EU VAT number for intra-community VAT

Tue 3rd May 2016

The European Court of Justice’s Advocate General (AG) has opined that a valid EU VAT number may not be required to qualify for VAT zero-rating on an intra-community supply.

Whilst the AG’s opinion is not binding, it does give serious weight to the position. This will be a set back for the German tax authorities which had been attempting to increase the burden of proof on the vendor on intra-community zero-rating to help prevent VAT fraud – estimated to cost EU member states €50 billion per annum.

Zero rating on intra-community supplies

Under the EU VAT Directive, B2B sales of goods across EU VAT borders is VAT zero-rated. This simplification avoids the vendor being required to VAT register in the country of its customer under the EU’s current destination-principle VAT system.

Instead, the customer records the arrival of the goods for VAT as a cashflow neutral sale and purchase – a process known as the ‘reverse charge’.

To benefit from this relief, it is generally accepted that the purchaser must provide a valid EU VAT number (to prove they are a business, and not a taxable consumer) that can be verified by the vendor on the EU’s online VIES database. A vendor should also obtain proof that the goods left their country, typical supporting transport documentation, and there was a genuine intra-community dispatch (export) of the goods.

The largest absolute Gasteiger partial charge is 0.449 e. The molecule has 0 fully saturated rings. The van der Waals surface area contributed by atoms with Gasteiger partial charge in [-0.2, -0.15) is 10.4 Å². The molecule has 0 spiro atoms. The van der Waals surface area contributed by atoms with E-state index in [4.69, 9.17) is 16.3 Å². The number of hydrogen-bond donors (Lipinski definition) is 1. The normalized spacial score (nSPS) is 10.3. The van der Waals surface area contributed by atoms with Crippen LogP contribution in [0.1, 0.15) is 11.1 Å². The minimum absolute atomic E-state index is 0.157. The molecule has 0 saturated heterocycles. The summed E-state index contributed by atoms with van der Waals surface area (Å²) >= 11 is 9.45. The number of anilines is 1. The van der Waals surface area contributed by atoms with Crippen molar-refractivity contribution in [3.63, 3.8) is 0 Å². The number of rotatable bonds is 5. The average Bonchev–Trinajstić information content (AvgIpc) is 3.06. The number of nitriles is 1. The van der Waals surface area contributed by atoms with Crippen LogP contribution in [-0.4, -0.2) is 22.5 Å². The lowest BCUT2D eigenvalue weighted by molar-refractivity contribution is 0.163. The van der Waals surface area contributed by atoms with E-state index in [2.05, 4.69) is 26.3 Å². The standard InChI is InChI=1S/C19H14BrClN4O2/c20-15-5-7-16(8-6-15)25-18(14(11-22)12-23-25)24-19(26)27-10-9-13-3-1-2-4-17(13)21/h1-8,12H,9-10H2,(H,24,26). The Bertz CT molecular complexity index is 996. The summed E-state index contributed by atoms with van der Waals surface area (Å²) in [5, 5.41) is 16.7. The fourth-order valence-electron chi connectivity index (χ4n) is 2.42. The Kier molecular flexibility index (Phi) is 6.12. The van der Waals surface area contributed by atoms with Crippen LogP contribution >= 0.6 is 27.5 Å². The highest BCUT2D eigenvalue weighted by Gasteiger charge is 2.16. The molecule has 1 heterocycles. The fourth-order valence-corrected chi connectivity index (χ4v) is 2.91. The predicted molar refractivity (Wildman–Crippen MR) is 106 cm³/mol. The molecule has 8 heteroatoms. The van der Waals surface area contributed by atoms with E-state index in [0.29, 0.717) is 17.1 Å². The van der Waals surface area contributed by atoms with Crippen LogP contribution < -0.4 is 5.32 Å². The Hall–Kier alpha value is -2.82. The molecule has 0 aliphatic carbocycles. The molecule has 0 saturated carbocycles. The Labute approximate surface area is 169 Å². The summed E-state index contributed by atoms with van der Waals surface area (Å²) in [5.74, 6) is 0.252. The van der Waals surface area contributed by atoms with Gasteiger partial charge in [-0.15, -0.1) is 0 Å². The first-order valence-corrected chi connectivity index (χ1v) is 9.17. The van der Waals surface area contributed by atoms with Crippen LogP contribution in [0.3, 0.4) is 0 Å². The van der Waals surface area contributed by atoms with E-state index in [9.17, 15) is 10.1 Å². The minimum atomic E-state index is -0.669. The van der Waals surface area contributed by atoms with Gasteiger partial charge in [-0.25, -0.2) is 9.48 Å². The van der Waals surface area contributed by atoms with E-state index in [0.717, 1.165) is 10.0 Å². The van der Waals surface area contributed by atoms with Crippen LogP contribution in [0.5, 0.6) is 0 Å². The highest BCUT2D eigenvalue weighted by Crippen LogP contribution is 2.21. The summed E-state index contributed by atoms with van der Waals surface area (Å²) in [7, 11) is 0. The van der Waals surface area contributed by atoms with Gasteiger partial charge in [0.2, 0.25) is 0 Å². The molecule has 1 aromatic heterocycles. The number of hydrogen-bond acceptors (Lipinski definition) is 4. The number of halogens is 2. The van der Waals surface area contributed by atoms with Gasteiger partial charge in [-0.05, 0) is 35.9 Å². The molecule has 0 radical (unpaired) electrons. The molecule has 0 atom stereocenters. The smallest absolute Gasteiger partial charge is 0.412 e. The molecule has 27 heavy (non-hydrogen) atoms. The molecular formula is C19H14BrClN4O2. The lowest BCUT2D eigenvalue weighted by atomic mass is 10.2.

AG challenges valid VAT number requirement

In a recent German case, the AG has challenged the requirement for a valid VAT number. A German vendor sold a car to a Spanish business customer. The German vendor used a valid consignment note and invoice as proof of the zero-rated VAT supply. The purchaser did not provide a valid EU VAT number.

The German tax authorities raised an output (sales) VAT assessment on the German vendor on the basis that it did not obtain a valid VAT number from its customer.

The issue was referred to the AG to clarify the position if the tax authorities could deny VAT relief if the vendor has not taken all reasonable steps on recording a valid VAT number, but there is no evidence of VAT fraud and there is evidence of the movement of the goods across an EU border.

The AG on 6 April 2016 stated that the right to VAT zero-rating cannot be withheld by the tax authorities only on the basis of not recording a valid VAT number if “in circumstances where there is no serious indication suggesting that fraud exists, where the goods have been transferred to a destination in another Member State, and where the other conditions for relief have satisfied.”